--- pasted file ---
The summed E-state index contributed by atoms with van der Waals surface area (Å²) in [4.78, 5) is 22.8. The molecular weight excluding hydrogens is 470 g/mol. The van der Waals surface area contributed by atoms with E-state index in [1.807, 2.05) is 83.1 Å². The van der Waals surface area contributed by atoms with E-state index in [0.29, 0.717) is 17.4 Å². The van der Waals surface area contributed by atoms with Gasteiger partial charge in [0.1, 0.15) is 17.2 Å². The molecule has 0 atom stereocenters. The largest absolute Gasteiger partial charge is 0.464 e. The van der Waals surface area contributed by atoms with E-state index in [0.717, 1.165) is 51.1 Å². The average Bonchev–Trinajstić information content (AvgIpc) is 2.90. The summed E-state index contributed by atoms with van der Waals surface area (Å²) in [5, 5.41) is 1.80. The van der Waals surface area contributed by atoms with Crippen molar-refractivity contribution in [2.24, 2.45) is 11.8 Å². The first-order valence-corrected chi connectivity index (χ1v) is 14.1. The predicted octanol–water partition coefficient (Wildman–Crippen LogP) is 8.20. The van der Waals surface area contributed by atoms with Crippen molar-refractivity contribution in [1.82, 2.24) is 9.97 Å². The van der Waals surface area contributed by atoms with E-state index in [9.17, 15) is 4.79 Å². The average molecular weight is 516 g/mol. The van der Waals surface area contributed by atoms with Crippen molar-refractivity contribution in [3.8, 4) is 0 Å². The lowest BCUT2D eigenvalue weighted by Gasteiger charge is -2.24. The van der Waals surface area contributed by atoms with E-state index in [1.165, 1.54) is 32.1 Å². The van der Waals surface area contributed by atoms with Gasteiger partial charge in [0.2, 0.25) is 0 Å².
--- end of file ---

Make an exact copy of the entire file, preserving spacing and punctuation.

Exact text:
The summed E-state index contributed by atoms with van der Waals surface area (Å²) in [4.78, 5) is 22.8. The molecular weight excluding hydrogens is 470 g/mol. The van der Waals surface area contributed by atoms with E-state index in [1.807, 2.05) is 83.1 Å². The van der Waals surface area contributed by atoms with E-state index in [0.29, 0.717) is 17.4 Å². The van der Waals surface area contributed by atoms with Gasteiger partial charge in [0.1, 0.15) is 17.2 Å². The molecule has 0 atom stereocenters. The largest absolute Gasteiger partial charge is 0.464 e. The van der Waals surface area contributed by atoms with E-state index in [0.717, 1.165) is 51.1 Å². The average Bonchev–Trinajstić information content (AvgIpc) is 2.90. The summed E-state index contributed by atoms with van der Waals surface area (Å²) in [5, 5.41) is 1.80. The van der Waals surface area contributed by atoms with Crippen molar-refractivity contribution in [2.24, 2.45) is 11.8 Å². The first-order valence-corrected chi connectivity index (χ1v) is 14.1. The predicted octanol–water partition coefficient (Wildman–Crippen LogP) is 8.20. The van der Waals surface area contributed by atoms with Crippen molar-refractivity contribution in [1.82, 2.24) is 9.97 Å². The van der Waals surface area contributed by atoms with E-state index in [9.17, 15) is 4.79 Å². The average molecular weight is 516 g/mol. The van der Waals surface area contributed by atoms with Crippen molar-refractivity contribution in [3.8, 4) is 0 Å². The lowest BCUT2D eigenvalue weighted by Gasteiger charge is -2.24. The van der Waals surface area contributed by atoms with E-state index in [1.165, 1.54) is 32.1 Å². The van der Waals surface area contributed by atoms with Gasteiger partial charge in [0.2, 0.25) is 0 Å².